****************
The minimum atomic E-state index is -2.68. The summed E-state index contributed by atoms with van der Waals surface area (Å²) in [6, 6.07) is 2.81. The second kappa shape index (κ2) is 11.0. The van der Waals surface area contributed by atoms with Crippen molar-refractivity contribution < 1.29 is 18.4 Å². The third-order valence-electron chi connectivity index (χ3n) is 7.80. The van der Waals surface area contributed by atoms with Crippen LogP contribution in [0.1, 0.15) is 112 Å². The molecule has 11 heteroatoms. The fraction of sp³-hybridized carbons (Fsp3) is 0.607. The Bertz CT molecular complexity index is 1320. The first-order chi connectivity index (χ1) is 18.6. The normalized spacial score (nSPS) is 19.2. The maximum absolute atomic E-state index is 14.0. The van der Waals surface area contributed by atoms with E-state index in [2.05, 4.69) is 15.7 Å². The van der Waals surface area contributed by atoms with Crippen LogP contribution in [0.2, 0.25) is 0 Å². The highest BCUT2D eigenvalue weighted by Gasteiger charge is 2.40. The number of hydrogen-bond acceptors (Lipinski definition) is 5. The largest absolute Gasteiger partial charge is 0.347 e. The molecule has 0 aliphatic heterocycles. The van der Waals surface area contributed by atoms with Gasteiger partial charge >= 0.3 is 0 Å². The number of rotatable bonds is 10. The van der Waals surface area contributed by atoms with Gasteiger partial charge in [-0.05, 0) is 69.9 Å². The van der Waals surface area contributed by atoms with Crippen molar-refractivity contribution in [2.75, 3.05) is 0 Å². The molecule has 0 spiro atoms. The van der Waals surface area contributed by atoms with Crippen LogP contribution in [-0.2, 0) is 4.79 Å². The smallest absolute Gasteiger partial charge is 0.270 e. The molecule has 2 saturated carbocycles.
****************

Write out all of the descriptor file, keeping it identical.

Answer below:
The minimum atomic E-state index is -2.68. The summed E-state index contributed by atoms with van der Waals surface area (Å²) in [6, 6.07) is 2.81. The second kappa shape index (κ2) is 11.0. The van der Waals surface area contributed by atoms with Crippen molar-refractivity contribution < 1.29 is 18.4 Å². The third-order valence-electron chi connectivity index (χ3n) is 7.80. The van der Waals surface area contributed by atoms with Crippen LogP contribution in [0.1, 0.15) is 112 Å². The molecule has 11 heteroatoms. The fraction of sp³-hybridized carbons (Fsp3) is 0.607. The Bertz CT molecular complexity index is 1320. The first-order chi connectivity index (χ1) is 18.6. The normalized spacial score (nSPS) is 19.2. The maximum absolute atomic E-state index is 14.0. The van der Waals surface area contributed by atoms with E-state index in [2.05, 4.69) is 15.7 Å². The van der Waals surface area contributed by atoms with Crippen LogP contribution in [0.2, 0.25) is 0 Å². The highest BCUT2D eigenvalue weighted by Gasteiger charge is 2.40. The number of hydrogen-bond acceptors (Lipinski definition) is 5. The largest absolute Gasteiger partial charge is 0.347 e. The molecule has 0 aliphatic heterocycles. The van der Waals surface area contributed by atoms with Gasteiger partial charge >= 0.3 is 0 Å². The number of rotatable bonds is 10. The van der Waals surface area contributed by atoms with Gasteiger partial charge in [-0.05, 0) is 69.9 Å². The van der Waals surface area contributed by atoms with Crippen molar-refractivity contribution in [2.75, 3.05) is 0 Å². The molecule has 0 spiro atoms. The van der Waals surface area contributed by atoms with Crippen LogP contribution in [-0.2, 0) is 4.79 Å². The smallest absolute Gasteiger partial charge is 0.270 e. The molecule has 2 saturated carbocycles.